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Tiyaan Review

Review by IndiaGlitz [ Monday, July 10, 2017 • Malayalam ]
Tiyaan Review
Prithviraj Sukumaran Indrajith Sukumaran Murali Gopy Shine Tom Chacko Ananya Padmapriya Janakiraman Ravi Singh
Jiyen Krishnakumar

A huge technical canvas, a political undertone which is relevant in the present scenario, social mores that are engaging and talented actors on board, Jiyen Krishnakumar’s ‘Tiyaan’ is impressive on many counts. It is passably impactful too with the fight of good against evil. But then, this is also the move’s limit, as it strives dextrously to compartmentalize the right and the wrong. There is the Murali Gopi touch in this movie too. The script has been conceived well. However, we get a taste of prejudice and a blinkered narration which takes away from the brilliance of the movie’s beginning. Also the patronising tone as it glorifies Brahminism time and again, makes ‘Tiyaan’ an offensive movie.

Without going into the ideological framework of ‘Tiyaan’, one can say that the movie is a good enough watch. But the casteism it tries to critique while actually adhering to it all throughout the narrative is off-putting. The story is set in a fictional village in North India. We have Pattabhiranam played by Indrajith in the village, well versed in the scriptures and Vedas, whose ancestors have been living in the land over the years. The arrival of a god-man Mahashay Bhagawan (Murali Gopi) changes things when he wants the former’s land to build an ashram. Pattabhiraman’s struggle is narrated in the first half. With the arrival of the enigmatic Aslan Muhammed (Prithviraj), the story takes a new path. From then on, we have the lines clearly drawn. There is the unravelling of the connections of the self declared Bhagvan and Aslan in back stories. The fight follows. But Mahashey is hardly a worthy opponent for the duo on the other side. He is all fright and shivers as his past catches up with him. Ananya plays Pattabhirama’s wife. Suraaj is the typical neighbour. Padmapriya in her comeback of sorts doesn’t have anything much to do.  From beef to hindu-muslim unity the movie sort of addresses events of contemporary socio-political import.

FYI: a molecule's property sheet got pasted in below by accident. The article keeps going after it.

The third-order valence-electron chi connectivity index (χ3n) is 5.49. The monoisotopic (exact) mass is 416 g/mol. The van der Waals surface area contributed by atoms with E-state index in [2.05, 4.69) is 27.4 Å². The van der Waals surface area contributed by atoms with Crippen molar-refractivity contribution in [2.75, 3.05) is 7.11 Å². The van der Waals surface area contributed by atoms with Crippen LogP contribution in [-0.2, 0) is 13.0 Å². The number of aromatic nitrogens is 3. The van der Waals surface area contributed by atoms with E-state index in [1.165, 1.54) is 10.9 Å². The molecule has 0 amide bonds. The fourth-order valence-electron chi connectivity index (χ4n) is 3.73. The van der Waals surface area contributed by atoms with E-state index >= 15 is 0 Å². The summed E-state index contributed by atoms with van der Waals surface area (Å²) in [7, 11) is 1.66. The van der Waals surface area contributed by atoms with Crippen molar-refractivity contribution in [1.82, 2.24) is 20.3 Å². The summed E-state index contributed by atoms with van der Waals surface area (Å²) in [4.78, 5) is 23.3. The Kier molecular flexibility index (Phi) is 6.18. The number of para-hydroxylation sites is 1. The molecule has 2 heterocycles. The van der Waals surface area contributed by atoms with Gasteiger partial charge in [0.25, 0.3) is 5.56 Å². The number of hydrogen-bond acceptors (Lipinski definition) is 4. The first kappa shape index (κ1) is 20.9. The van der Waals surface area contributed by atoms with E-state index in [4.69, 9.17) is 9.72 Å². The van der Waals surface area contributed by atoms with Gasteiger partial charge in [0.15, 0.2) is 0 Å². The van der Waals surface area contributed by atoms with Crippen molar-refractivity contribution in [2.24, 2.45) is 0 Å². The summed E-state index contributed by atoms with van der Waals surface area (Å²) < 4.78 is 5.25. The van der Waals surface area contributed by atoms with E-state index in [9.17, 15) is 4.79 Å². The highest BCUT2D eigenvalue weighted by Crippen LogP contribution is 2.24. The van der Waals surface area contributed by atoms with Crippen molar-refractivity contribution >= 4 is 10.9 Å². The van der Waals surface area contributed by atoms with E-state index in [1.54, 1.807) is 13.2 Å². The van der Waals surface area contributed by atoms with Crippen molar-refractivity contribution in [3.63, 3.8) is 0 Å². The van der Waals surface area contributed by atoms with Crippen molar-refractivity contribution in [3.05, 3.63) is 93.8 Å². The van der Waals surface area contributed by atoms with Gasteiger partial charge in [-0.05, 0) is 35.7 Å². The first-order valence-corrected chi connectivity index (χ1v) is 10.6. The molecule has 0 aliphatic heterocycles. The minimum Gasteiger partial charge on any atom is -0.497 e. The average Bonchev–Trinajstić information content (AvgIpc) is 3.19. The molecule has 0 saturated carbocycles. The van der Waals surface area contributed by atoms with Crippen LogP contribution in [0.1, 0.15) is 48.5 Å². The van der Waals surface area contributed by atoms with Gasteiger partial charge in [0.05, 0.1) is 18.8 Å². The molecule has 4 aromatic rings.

Indrajith owns the screen in the first half and he admirably carries Pattabhiraman on his able shoulders. Prithviraj gives a controlled performance though the elaborate back story in Bombay is exaggerated. Murali Gopi does his antagonist role with ease. Ananya and Suraaj too are expressive and it was good to see Suraaj in yet another role of substance. The supporting cast has also chipped in well to give a seamless presentation. Mohanlal’s voice over is also engaging.

Cinematography is the movie’s highlight. The camera work as it pans out to show the speck of this village or the dusky tones of the times is interesting. Editing is again good enough. Art work is expansive and the massive sets are well conceived. The use of Malayalam, Hindi and Sanskrit adds to the movie and the actors mouth these well too. Screenplay needs to have been more sensitive to the ideology it was trying to critique. ‘Tiyaan’ is an engaging watch with some intense action and a take on some of the current political stances.

Rating: 3 / 5.0

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